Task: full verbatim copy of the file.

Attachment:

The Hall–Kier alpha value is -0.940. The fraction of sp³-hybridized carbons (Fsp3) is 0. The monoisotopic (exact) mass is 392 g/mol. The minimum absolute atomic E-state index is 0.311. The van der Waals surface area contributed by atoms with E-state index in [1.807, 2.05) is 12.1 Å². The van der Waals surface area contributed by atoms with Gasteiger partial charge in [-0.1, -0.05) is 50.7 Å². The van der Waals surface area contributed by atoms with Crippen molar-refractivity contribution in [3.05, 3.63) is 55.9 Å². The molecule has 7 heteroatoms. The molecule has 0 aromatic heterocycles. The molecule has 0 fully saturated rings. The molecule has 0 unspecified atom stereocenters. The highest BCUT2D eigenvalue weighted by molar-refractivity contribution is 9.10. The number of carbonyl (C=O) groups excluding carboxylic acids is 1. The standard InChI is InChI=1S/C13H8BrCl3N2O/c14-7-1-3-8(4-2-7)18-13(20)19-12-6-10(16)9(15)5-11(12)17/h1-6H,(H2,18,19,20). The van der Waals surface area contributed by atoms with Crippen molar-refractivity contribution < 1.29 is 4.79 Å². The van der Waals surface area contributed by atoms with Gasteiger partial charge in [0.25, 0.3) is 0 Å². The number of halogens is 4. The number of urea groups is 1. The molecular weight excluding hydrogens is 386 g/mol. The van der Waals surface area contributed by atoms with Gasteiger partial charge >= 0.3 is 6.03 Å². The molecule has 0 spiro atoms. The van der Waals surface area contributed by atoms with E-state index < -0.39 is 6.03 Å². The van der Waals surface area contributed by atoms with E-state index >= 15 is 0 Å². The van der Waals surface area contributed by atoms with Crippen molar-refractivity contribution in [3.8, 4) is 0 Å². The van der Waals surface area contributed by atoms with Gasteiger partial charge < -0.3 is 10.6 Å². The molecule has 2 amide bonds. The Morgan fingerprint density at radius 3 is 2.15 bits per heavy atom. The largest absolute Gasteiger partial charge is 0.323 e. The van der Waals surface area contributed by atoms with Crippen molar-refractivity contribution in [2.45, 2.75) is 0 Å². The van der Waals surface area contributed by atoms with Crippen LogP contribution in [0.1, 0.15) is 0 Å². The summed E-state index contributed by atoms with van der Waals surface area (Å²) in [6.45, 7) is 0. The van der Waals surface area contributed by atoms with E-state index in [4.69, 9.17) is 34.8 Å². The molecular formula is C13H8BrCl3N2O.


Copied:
The Hall–Kier alpha value is -0.940. The fraction of sp³-hybridized carbons (Fsp3) is 0. The monoisotopic (exact) mass is 392 g/mol. The minimum absolute atomic E-state index is 0.311. The van der Waals surface area contributed by atoms with E-state index in [1.807, 2.05) is 12.1 Å². The van der Waals surface area contributed by atoms with Gasteiger partial charge in [-0.1, -0.05) is 50.7 Å². The van der Waals surface area contributed by atoms with Crippen molar-refractivity contribution in [3.05, 3.63) is 55.9 Å². The molecule has 7 heteroatoms. The molecule has 0 aromatic heterocycles. The molecule has 0 fully saturated rings. The molecule has 0 unspecified atom stereocenters. The highest BCUT2D eigenvalue weighted by molar-refractivity contribution is 9.10. The number of carbonyl (C=O) groups excluding carboxylic acids is 1. The standard InChI is InChI=1S/C13H8BrCl3N2O/c14-7-1-3-8(4-2-7)18-13(20)19-12-6-10(16)9(15)5-11(12)17/h1-6H,(H2,18,19,20). The van der Waals surface area contributed by atoms with Crippen molar-refractivity contribution < 1.29 is 4.79 Å². The van der Waals surface area contributed by atoms with Gasteiger partial charge in [0.25, 0.3) is 0 Å². The number of halogens is 4. The number of urea groups is 1. The molecular weight excluding hydrogens is 386 g/mol. The van der Waals surface area contributed by atoms with Gasteiger partial charge >= 0.3 is 6.03 Å². The molecule has 0 spiro atoms. The van der Waals surface area contributed by atoms with E-state index < -0.39 is 6.03 Å². The van der Waals surface area contributed by atoms with E-state index >= 15 is 0 Å². The van der Waals surface area contributed by atoms with Crippen molar-refractivity contribution in [3.8, 4) is 0 Å². The van der Waals surface area contributed by atoms with Gasteiger partial charge < -0.3 is 10.6 Å². The molecule has 2 amide bonds. The Morgan fingerprint density at radius 3 is 2.15 bits per heavy atom. The largest absolute Gasteiger partial charge is 0.323 e. The van der Waals surface area contributed by atoms with Crippen molar-refractivity contribution in [2.45, 2.75) is 0 Å². The van der Waals surface area contributed by atoms with Crippen LogP contribution in [0.1, 0.15) is 0 Å². The summed E-state index contributed by atoms with van der Waals surface area (Å²) in [6.45, 7) is 0. The van der Waals surface area contributed by atoms with E-state index in [4.69, 9.17) is 34.8 Å². The molecular formula is C13H8BrCl3N2O.